Photo: Gregory Shamus
It was right around this time last year the Washington Capitals kicked off a hot streak that lofted them to the postseason. Losing twice in as many days to the Pittsburgh Penguins, the Caps don’t look like liable to do that again.
The Penguins aren’t a great team. They’re way top-heavy on offense and somewhat disadvantaged on defense, but they’re still way way better than the Caps– both in composition and execution.
Evgeni Malkin sort of owned an offensive-zone shift against Orlov and the top line, releasing an actual perimeter shot that Jussi Jokinen delected in. That was all the goal-scoring we got until Crosby beat Orlov, Carrick, and Halak to make it 2-0 with five minutes left. The Caps mounted a little comeback attempt, but forget it, Jake, it’s Chinatown.
Pens beat Caps 2-0.
- The first period went mercifully quickly. I counted almost 14 minutes without a stoppage, which put me in a trance-like, robotripping-while-watching-David-Lynch-movies kinda state. The action was “end-to-end” so long as one of those ends was the Pittsburgh blue line. The Penguins doubled up the Pens in shot attempts in the first.
- Evgeny Kuznetsov had an excruciating chance in the second period. The puck went off the post– and then probably Marc Andre Fleury’s skate blade on its way to not-inside-the net. Another flashy game by the new guy.
- The Capitals got their assess thoroughly kicked on the faceoff dot, which is kind of what you expect when you’ve got Eric Fehr pretending he’s not a winger.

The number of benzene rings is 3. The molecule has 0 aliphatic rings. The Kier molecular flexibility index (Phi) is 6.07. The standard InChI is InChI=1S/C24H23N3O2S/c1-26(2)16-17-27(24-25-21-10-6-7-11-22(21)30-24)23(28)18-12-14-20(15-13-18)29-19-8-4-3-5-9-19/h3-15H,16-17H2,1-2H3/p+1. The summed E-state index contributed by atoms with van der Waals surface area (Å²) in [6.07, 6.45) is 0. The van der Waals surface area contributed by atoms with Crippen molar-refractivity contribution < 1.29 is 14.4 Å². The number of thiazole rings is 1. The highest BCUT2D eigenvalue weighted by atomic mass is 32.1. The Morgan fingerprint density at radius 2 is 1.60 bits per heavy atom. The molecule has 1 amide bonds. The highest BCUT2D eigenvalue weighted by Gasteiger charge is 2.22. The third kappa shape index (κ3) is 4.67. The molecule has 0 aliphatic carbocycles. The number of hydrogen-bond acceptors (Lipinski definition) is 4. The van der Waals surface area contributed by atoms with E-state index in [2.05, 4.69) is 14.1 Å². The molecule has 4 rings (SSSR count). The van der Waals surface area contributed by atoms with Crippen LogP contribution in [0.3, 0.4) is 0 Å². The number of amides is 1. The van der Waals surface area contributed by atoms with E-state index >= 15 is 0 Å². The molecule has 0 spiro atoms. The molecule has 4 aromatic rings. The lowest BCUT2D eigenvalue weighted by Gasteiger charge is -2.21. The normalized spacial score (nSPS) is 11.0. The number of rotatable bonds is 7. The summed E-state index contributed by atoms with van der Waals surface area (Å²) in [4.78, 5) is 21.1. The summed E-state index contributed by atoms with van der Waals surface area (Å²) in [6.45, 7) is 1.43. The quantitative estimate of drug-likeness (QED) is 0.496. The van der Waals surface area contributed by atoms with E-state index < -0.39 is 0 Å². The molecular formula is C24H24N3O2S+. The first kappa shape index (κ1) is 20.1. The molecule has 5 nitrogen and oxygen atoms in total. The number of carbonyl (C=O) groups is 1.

- Adam Oates started Jaroslav Halak in net despite having zero-days rest. Strategery or no, Halak was lovely again– especially on a third-period save on Sidney Crosby. Yet, however good Halak is, I doubt he’s better without rest than a bright-eyed, bushy-tailed Braden Holtby. I’m gonna anticipate a comment: Holtby stinks (.874 save percentage) against the Penguins. I don’t really care. 119 shots makes that much more trivia than prophecy. I’d rather see a balanced tandem of rested goalies than gambling on a hot hand.
- Speaking of gambling, I kinda enjoyed the decisions made by the random-number generator picking the lines and pairings in the second period. We had unmitigated chaos for a while, which I think is preferable to the disheartening tedium we’ve seen since December.
- Jay Beagle looked good in an over-sized role as second-line center. Ian said he played like a junkyard dog, and I’m not sure he intended the irony.
- Kuznetsov drew a huge penalty midway through the third– deftly attracting Matt Niskanen‘s stick towards his babyface. Another noob, Olli Maatta, tricked the refs into neutralizing the power play a minute in with a real soft call on Nick Backstrom. That power play could’ve been very important. I guess it ended up important in its own way, but that way is not a good way.
- Go ahead and trash Mike Green all you want below, but he was in the Pens zone twice as much as they were in his. Yes, he’s not what he used to be, but who is? I’m sure not. I used to be funny and giddy and hyperbolic in these recaps. Now I feel like the Great Gildersleeve.
- Turnovers, odd-man breaks, dumps and chases, dropped assignments, broken passes. I don’t know what the heck is going on. At one point I was thinking, “a fight would be nice right now.” That’s how jammed up I am.
- Shutout for Flower. It burns.
I gotta be honest. This is kicking my ass. I’m dispirited by this team. Writing these recaps is getting harder and harder.
Most of my favorite players still wear that uniform, but what they’re playing now looks nothing like the game they were built for. And there’s a contingent of strangers and stragglers filling out the ranks that are desperately out of their depth. There’s a mountain of mistakes that this team seems determined to climb all over again. Like some bizarro alternate ending to The Sound of Music.
I think there’s another game later this week. Probably against a hockey team. I’ll be here, writing about it. I guess.
that horn sounds like summer
— RMNB (@russianmachine) March 12, 2014